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seth godin

On Tribes

I recently became a contributor to the 20fourlabs blog, and wrote this article as my introductory piece. You can read the original here.

In 2008, Seth Godin published a book called "Tribes". In it, he describes the way he thinks people will change the world from now on: by creating and leading Tribes. Finding and connecting a group of like-minded people, and showing them a path to where they want to go, will make them want to follow you. By building a Tribe like this, you'll be able to wield enough influence to make change that matters.

At its core, a Tribe is a group of people with a common interest or goal, who connect and form a community around that idea, or who enable each other to move towards that goal. There are uncountably large numbers of such Tribes on the Internet today, of all sizes, and since everybody can produce content (whether it's updating your Facebook status or writing a regular column on the Mail and Guardian website), everybody has the chance to build up a following of people who are interested in the ideas behind that content. Webcomics build up Tribes of people interested in their strips, maybe because these people identify with the banality of office life, or maybe just because they love the quirky, funny tone behind the strip. Cape Town Daily Photo also has a community, drawn together by the love of a city and the pleasure taken in viewing little slices of life from that city every day. Then there's Seth Godin himself, who has a huge Tribe of people who are fascinated by the way he views marketing and business; they are drawn together by a common interest in online communities and the way that ideas spread through these communities. This Tribe is slightly different in that, while they are definitely interested in what Seth has to say, many of them will be interested merely because of who is saying it. This is a Tribe of the Personality.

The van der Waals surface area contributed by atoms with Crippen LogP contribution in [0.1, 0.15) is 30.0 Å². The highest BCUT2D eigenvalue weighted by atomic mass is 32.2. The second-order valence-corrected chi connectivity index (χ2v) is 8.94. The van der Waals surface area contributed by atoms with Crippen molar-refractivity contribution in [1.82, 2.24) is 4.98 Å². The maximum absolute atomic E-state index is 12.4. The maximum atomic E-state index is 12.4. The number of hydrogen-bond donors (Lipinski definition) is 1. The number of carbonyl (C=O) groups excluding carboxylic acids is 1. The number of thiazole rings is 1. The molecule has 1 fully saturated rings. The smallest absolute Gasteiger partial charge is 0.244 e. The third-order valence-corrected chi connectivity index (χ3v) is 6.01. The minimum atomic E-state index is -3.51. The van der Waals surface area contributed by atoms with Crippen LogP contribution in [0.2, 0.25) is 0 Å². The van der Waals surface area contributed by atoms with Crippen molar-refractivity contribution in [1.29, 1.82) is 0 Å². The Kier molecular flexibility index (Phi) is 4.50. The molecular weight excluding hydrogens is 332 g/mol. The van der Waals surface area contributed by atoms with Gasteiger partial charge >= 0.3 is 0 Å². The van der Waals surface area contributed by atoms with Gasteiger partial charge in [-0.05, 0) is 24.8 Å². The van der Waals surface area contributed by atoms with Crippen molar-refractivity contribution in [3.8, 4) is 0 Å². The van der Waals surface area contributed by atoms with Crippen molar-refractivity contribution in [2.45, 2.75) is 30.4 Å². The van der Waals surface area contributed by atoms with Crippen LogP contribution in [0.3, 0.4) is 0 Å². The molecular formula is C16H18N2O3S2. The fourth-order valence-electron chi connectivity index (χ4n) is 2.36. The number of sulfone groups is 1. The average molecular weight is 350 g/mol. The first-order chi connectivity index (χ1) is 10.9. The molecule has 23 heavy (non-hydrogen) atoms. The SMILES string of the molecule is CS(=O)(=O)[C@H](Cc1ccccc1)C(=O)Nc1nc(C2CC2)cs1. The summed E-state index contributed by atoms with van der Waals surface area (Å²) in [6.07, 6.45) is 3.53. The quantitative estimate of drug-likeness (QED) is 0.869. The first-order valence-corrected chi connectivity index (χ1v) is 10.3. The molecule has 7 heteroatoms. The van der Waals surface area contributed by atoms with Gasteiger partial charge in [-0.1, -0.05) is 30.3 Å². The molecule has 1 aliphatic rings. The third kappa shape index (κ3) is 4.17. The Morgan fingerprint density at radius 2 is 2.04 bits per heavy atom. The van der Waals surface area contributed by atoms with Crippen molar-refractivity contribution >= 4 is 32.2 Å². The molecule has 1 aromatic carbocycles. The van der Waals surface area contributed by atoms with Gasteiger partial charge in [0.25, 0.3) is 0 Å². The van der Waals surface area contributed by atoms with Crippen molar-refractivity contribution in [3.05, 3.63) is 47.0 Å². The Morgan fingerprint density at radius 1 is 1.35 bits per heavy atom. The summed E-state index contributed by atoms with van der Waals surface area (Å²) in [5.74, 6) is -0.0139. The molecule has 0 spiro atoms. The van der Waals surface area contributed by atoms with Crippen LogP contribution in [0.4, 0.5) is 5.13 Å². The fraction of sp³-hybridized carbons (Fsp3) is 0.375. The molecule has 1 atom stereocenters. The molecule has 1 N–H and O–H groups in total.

Most blogs and other mediums of online content distribution build up a following because people are interested in the theme, or the type of content being produced. Occasionally, however, as with Seth, Neil Gaiman, and Shaquille O'Neal, the common theme that ties the Tribe together is interest in the author, the Tribe leader, the person behind the content. This leader can say whatever he wants, and it will be avidly consumed, not because it is inherently interesting, but because it is what he has to say. There is nothing wrong with this sort of Tribe - it may be harder to be famous enough to warrant that sort of interest, but it's just another common interest that binds people together.